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IWA 19:2017 provides a global framework for the sustainable management of secondary metals. The framework includes sustainability and traceability requirements for metals recovered. IWA 19:2017 guides economic operators of secondary metals value chains, including those engaged in the informal sector, in the efficient and credible implementation of improved recycling practices, in particular in emerging and developing economies.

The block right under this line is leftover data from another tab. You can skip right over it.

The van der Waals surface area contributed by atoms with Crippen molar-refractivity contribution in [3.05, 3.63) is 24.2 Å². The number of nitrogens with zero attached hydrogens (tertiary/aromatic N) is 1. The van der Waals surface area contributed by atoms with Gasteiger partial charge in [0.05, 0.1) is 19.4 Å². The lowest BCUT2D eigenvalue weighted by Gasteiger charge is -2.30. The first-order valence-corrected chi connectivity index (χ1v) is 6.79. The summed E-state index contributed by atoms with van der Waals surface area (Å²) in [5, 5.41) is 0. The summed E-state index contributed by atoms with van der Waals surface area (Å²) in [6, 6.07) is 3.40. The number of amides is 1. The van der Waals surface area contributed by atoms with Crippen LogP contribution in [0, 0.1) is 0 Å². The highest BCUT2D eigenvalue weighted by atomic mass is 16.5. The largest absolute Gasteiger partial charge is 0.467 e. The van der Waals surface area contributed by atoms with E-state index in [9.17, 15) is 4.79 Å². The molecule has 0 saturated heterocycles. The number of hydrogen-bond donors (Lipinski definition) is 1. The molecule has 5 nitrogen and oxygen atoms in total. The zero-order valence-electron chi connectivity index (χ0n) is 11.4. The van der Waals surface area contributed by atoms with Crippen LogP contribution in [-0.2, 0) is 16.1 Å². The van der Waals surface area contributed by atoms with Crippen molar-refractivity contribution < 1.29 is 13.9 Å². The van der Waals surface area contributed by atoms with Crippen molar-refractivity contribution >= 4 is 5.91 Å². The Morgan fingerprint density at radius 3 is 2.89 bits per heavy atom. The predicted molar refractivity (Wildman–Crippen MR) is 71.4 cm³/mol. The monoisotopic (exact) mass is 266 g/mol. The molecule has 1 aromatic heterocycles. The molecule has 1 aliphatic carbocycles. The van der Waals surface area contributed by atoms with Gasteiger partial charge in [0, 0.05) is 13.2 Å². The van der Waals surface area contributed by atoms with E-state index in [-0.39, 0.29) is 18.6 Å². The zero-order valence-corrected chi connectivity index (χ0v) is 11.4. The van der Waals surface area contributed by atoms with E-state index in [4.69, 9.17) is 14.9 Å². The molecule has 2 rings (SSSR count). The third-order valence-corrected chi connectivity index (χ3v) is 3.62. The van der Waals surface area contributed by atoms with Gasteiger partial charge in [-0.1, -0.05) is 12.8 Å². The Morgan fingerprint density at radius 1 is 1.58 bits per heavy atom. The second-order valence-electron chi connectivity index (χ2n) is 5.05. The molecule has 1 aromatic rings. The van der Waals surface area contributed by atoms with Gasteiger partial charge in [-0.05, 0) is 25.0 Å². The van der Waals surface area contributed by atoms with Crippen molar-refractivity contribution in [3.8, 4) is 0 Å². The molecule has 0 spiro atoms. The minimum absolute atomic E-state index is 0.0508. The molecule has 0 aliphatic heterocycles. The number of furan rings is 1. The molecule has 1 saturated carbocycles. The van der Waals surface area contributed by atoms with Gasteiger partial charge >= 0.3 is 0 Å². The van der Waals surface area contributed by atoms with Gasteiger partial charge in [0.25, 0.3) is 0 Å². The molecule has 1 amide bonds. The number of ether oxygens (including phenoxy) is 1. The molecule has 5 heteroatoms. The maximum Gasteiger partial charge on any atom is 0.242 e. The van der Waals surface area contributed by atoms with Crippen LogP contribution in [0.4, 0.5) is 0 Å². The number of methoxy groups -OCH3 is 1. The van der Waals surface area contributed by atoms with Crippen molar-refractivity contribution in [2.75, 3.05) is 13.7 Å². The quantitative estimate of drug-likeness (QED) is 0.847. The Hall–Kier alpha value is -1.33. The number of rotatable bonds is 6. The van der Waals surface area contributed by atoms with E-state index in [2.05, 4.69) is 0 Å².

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IWA 20:2017 reviews drip irrigation in comparison to major irrigation methods available and practiced today by farmers worldwide. IWA 20:2017 reviews the benefits of drip irrigation, such as increased yield, reduced water consumption, reduced energy consumption, lower environmental impact, reduced contamination of groundwater and surface water, reduced greenhouse gas emissions and reduced labour. IWA 20:2017 also reviews some of the limitations of drip irrigation. IWA 20:2017 does not provide a technical specification for the implementation of drip irrigation. The qualities of drip irrigation referred to in IWA 20:2017 apply to systems manufactured in accordance with ISO 9261 or equivalent standard. IWA 20:2017 is intended to be used by agricultural policymakers, infrastructure providers, water supply regulatory bodies and authorities, and food chain and farmer cooperatives interested in developing agricultural policies to preserve natural resources and funds. IWA 20:2017 is also intended to be used by farmers and smallholders interested in applying an economic agricultural method.